Keynote speaker Connie Matchell reminded school employees to build intentional relationships with students in the coming school year, during the annual Chamber of Commerce Back to School Breakfast on Friday.
Matchell the current chair of John Brown University's undergraduate and graduate teacher education program. She is also a current Siloam Springs School Board member and retired school district administrator. Her audience consisted of teachers and staff members from both the school district and the university.
The annual Back to School Breakfast is designed to honor teachers and help them get ready for the coming school year. Teachers were given goody bags and had an opportunity to tour local business booths in the high school gym before being served breakfast in the high school cafeteria.
Ed Ericson, vice president for academic affairs at JBU, introduced nine new university faculty members, and Assistant Superintendent Jody Wiggins introduced 104 new school district staff members.
"After thinking about all my experiences with education the one thing that came to me is something that is very small, but that can yield very big results and that is the importance of building intentional relationships with students," Matchell said. "This is something I continually work on year after year after year. It's something that everyone in this room can do, from cafeteria workers to bus drivers to custodians to SROs (school resource officers) to administrators to secretaries, teachers, anybody in this room can do this and build a relationship with a kid."
During Matchell's speech, she shared experiences from a recent trip to Kenya to visit her son, who is teaching at Rift Valley Academy, and his family. She drew parallels between the animals and environment she observed on a safari trip and the school environment.
One thing that Matchell's family noticed on the safari was that there are so many kinds of animals in the deer family -- such as Gazels, Topis and Dik-diks -- that they become hard to tell them apart. Her family gave up and jokingly nicknamed them DLCs, or deer like creatures.
She warned school staff members of doing the same thing with students.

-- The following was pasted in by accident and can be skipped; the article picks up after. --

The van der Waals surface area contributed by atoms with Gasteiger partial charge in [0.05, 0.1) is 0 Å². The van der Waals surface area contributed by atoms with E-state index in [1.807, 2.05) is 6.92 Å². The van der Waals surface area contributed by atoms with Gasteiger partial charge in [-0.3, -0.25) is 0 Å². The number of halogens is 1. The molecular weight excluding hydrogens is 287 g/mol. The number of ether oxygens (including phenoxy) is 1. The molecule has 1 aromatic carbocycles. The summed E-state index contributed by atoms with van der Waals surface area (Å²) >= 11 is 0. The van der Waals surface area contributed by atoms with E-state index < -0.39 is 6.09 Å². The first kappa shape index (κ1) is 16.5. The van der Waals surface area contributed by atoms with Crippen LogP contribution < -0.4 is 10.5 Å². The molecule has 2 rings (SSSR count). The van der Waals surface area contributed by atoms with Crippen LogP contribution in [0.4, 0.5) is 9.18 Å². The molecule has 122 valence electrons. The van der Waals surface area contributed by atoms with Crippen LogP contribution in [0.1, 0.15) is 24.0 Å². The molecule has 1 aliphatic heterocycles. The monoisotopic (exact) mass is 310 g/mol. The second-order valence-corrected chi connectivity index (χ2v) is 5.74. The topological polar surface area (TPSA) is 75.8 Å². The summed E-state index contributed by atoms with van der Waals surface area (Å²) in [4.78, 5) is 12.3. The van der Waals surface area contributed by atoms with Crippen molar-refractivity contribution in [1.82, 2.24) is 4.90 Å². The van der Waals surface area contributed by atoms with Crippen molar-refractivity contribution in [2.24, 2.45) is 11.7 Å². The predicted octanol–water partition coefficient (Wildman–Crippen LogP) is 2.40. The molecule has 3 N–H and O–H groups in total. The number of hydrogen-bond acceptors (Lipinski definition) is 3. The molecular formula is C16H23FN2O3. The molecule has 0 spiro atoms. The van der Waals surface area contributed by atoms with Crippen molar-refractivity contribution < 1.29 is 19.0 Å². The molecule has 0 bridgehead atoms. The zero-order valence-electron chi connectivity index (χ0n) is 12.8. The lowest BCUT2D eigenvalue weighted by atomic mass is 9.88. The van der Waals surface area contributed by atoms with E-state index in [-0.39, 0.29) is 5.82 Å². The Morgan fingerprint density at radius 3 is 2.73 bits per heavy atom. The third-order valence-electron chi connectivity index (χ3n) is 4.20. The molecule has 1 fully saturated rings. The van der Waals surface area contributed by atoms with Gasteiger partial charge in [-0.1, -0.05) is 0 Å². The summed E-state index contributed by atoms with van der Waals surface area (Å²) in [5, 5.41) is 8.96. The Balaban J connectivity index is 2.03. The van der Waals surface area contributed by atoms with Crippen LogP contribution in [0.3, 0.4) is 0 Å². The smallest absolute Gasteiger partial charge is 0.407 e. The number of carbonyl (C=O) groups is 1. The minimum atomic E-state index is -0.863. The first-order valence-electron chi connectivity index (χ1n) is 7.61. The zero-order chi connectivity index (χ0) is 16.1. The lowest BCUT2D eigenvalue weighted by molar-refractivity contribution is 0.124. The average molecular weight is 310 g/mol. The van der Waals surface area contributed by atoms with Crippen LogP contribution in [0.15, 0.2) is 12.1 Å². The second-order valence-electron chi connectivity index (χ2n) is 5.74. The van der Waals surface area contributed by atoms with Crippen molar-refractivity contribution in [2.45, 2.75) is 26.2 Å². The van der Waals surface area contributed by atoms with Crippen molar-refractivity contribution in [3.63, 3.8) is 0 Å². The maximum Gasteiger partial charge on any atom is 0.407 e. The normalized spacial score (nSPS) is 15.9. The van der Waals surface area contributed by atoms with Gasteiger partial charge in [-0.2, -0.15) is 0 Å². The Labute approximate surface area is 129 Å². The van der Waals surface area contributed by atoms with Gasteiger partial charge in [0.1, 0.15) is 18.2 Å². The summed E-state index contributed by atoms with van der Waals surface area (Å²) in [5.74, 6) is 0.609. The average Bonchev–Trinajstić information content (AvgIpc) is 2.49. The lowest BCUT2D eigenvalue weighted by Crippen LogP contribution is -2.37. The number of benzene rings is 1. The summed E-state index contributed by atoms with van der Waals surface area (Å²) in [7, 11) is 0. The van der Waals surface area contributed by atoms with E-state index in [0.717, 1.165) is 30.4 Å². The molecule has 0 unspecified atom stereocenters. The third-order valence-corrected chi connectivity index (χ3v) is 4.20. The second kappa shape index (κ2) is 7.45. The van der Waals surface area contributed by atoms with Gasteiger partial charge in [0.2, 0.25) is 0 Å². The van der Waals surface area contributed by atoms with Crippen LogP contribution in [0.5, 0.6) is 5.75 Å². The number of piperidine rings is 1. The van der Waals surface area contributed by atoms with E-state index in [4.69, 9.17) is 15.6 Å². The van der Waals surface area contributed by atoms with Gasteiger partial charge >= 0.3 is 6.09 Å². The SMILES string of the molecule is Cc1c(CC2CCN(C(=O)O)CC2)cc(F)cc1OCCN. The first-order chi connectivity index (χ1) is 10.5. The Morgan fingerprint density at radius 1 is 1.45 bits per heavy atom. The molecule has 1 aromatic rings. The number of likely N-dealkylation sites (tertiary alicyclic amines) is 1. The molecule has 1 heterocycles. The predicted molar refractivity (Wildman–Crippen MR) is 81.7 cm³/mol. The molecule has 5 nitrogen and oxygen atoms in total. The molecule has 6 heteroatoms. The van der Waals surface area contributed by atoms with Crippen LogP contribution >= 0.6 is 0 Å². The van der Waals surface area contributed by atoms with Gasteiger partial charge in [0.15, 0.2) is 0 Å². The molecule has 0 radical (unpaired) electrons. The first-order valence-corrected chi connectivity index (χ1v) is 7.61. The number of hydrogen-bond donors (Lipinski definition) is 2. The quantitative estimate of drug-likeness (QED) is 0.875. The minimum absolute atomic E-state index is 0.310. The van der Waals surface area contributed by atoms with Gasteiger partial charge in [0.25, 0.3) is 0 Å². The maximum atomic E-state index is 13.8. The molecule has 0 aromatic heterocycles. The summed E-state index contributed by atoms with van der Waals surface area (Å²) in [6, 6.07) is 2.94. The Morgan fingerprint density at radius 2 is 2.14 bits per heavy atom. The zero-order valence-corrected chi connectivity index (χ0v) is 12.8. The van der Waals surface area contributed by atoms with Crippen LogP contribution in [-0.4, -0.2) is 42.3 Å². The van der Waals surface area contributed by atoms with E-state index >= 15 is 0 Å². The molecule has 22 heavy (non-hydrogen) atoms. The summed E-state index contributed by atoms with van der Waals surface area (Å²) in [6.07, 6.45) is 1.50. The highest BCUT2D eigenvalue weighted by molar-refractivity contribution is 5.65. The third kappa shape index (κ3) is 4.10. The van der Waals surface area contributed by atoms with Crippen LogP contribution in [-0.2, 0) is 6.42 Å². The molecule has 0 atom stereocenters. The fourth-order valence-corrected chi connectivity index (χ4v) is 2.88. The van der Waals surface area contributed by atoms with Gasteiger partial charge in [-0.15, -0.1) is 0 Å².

"I've been guilty of doing this with students, lumping them into categories like SPED (special education), ESL (English as a second language), gifted, Hispanic, Asian, etc., and not taking the time to look at them individually and see all the differences, even within each category," Matchell said.
She encouraged teachers to do a little more research and get to know their students. Testing data can help teachers break their classes down into small groups, but that still doesn't take the place of looking at the needs of individual students, she said.
Matchell suggested school staff members could begin with building trust and providing a positive learning environment.
She shared a picture of three beautiful lionesses. After taking a closer look at the picture, Matchell noticed that one lioness had a scar on her face and another was covered in bugs.
"As a district and a university we have multiple services available to help students when we get close enough to them to see the signs of neglect, abuse, learning problems or physical needs," she said. "There first alert systems, student services, nurses, counselors, advisers, etc., at the university. At the district there are special education services, ESL services, nurses, SROs, counselors, Bright Futures, and Panther Health and Wellness Center."
School employees sometimes have to love the unlovable. On safari that might be the hyena, warthogs and jackals, she said, explaining that their behavior as scavengers makes them hard to relate to.
"Sometimes we don't always understand all the actions of our students either," she said. "We might have students who misbehave daily, but it's important not to just get frustrated by the behavior, but to understand the root cause of the behavior."
On Safari, there are some animals that are more elusive, such as the big cats.
"Finding them is more difficult because they like to hide, like this male lion, in the grass," Matchell said. "Intentionally search for students and help them come out of hiding and realize their true potential."
School employees also need to free themselves of misconceptions. For example, Kenya is on the equator, but visitors are wise to pack sweaters and jackets because it can be quite cold during July.
"Sometimes we might need to work on being aware of our misconceptions as we start working with kids," she said. "According to Bill Daggett, founder of the International Center for Leadership in Education, there are three things that are important to teaching: rigor, relevance and relationships.
"I would say the order should be reversed and begin with relationships, because people don't care how much you know until they know how much you care, so let me ask you, are we together with this idea of trying to be intentional with building relationships with students?"General News on 08/12/2018
Print Headline: Annual breakfast honors teachers as they head back to school